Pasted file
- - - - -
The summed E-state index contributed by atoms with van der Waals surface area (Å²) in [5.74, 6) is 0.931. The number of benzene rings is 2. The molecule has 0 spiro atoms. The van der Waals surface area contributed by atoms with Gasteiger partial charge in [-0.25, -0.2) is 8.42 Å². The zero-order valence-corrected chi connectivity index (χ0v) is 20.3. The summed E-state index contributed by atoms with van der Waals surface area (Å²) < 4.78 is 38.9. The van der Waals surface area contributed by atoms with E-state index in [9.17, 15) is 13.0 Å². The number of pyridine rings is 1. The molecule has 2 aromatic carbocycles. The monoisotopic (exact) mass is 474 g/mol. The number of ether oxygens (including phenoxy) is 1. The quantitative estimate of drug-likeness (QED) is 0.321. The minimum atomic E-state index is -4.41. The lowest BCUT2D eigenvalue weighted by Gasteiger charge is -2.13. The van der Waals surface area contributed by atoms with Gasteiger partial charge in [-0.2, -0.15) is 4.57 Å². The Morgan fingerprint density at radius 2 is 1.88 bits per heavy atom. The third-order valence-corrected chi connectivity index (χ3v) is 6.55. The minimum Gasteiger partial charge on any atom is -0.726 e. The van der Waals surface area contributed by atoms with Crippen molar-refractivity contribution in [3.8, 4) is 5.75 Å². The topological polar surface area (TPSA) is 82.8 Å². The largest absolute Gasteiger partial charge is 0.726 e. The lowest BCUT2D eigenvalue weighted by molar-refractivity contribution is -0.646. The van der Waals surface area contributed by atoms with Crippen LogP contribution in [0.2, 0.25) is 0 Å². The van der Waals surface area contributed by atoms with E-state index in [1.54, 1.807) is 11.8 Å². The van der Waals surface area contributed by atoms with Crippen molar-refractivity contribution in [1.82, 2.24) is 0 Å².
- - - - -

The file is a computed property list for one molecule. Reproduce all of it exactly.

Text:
The summed E-state index contributed by atoms with van der Waals surface area (Å²) in [5.74, 6) is 0.931. The number of benzene rings is 2. The molecule has 0 spiro atoms. The van der Waals surface area contributed by atoms with Gasteiger partial charge in [-0.25, -0.2) is 8.42 Å². The zero-order valence-corrected chi connectivity index (χ0v) is 20.3. The summed E-state index contributed by atoms with van der Waals surface area (Å²) < 4.78 is 38.9. The van der Waals surface area contributed by atoms with E-state index in [9.17, 15) is 13.0 Å². The number of pyridine rings is 1. The molecule has 2 aromatic carbocycles. The monoisotopic (exact) mass is 474 g/mol. The number of ether oxygens (including phenoxy) is 1. The quantitative estimate of drug-likeness (QED) is 0.321. The minimum atomic E-state index is -4.41. The lowest BCUT2D eigenvalue weighted by Gasteiger charge is -2.13. The van der Waals surface area contributed by atoms with Gasteiger partial charge in [-0.2, -0.15) is 4.57 Å². The Morgan fingerprint density at radius 2 is 1.88 bits per heavy atom. The third-order valence-corrected chi connectivity index (χ3v) is 6.55. The minimum Gasteiger partial charge on any atom is -0.726 e. The van der Waals surface area contributed by atoms with Crippen molar-refractivity contribution in [3.8, 4) is 5.75 Å². The topological polar surface area (TPSA) is 82.8 Å². The largest absolute Gasteiger partial charge is 0.726 e. The lowest BCUT2D eigenvalue weighted by molar-refractivity contribution is -0.646. The van der Waals surface area contributed by atoms with Crippen LogP contribution in [0.2, 0.25) is 0 Å². The van der Waals surface area contributed by atoms with E-state index in [1.54, 1.807) is 11.8 Å². The van der Waals surface area contributed by atoms with Crippen molar-refractivity contribution in [1.82, 2.24) is 0 Å².